Who Will Pay In The End?
At the end of the day who always pays for increased costs in business? Yes, consumers will eventually be hit with increased premiums if Liz Truss goes ahead with her potentially game changing revision to the Ogden rate.
It is very unlikely she will move the rate below 0% but even a change to 1.5%, as highlighted above, would have a massive impact upon insurance company profits. This in turn will lead to increased premiums across the board and while the government might be “doing its best for victims” it is the good old consumer who will eventually pay the price.
Is It Really Time To Move The Rate?
Whatever the consequences for businesses and consumers there is no doubt that the current Ogden rate of 2.5% does not reflect market conditions. It is also fair to say that a rate below 0% seems well out of kilter so we can assume with some confidence the rate will be somewhere between 1% and 1.5%. It is only when you annualise the change in the discount rate that you begin to see the impact on insurance company profits.
On one hand we have the Association of Personal Injury Lawyers campaigning in favour of a reduced Ogden rate while the Association of British Insurers (ABI) has attempted a number of legal challenges. The ABI seems to have used every manoeuvre in the legal handbook to delay any change to the discount rate but after losing their last attempt to delay the decision by the government the ABI was refused leave to appeal. Therefore, it would appear that all legal challenges have so far been thwarted and we await with anticipation the announcement in February from Liz Truss.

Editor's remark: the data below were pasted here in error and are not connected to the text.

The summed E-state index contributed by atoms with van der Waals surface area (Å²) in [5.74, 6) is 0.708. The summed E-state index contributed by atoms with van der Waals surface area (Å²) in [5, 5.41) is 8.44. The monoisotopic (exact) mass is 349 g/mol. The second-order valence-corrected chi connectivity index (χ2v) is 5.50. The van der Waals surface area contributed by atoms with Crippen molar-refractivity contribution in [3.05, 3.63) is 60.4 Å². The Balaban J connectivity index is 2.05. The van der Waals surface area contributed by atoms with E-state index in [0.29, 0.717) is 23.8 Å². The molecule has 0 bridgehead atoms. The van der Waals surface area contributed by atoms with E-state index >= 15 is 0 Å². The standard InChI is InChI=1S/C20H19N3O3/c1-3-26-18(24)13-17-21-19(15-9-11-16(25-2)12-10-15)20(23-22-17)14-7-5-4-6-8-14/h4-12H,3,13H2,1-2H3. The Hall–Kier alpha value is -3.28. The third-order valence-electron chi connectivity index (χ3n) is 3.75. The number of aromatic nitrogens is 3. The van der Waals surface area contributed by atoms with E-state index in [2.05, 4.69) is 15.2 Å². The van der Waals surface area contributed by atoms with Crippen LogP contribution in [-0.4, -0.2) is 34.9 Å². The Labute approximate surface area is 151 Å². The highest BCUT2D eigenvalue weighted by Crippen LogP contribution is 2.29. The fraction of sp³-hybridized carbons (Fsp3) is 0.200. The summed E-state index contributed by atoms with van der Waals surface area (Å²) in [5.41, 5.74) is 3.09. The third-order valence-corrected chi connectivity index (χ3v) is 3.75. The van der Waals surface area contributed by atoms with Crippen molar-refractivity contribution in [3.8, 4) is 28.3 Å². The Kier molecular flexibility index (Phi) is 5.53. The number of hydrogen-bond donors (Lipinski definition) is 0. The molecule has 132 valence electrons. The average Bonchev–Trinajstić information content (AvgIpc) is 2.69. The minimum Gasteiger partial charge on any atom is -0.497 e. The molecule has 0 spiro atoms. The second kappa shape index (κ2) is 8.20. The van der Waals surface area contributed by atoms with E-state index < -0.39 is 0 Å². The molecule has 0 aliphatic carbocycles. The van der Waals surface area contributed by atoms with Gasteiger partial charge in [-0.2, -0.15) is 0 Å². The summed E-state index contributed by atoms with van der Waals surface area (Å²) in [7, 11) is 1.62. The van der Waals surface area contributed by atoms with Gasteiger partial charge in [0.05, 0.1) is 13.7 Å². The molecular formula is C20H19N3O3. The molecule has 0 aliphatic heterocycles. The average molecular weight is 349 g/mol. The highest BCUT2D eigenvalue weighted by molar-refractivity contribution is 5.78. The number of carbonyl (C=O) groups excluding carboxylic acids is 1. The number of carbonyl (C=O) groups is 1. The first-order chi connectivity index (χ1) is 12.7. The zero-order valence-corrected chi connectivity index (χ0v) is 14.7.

Why The Secrecy And Confusion?
The UK government initially ran a number of consultations back in 2012 and 2013 but for some bizarre reason the results were never released into the public domain. It is difficult to understand why the results of these consultations were never made public because surely that is the whole purpose of this process?
We all know that investment markets react badly to a lack of clarity and situations where information vacuums breed rumours and counter rumours. It is also worth noting that the UK government has recently attempted to reduce insurance premiums across the board yet a reduction in the Ogden rate would effectively undo all of their work so far. If you look into the personal injury market there is no doubt that reforms are required but whether giving with one hand and taking with the other is of any benefit to anybody is debatable.
The little known Ogden rate could become headline news over the next few weeks and have a major impact upon the level of insurance premiums for UK businesses and consumers. On the surface, a 1% reduction in the discount rate seems negligible but in reality it can have a major impact upon initial compensation payments where funding may be required for years to come.
It is a little difficult to understand why the UK government has chosen the last couple of years to reform the insurance market, reducing premiums via whiplash reforms yet potentially undoing all of the work before by reducing the Ogden rate.
The next few weeks will be a very interesting time for the insurance industry!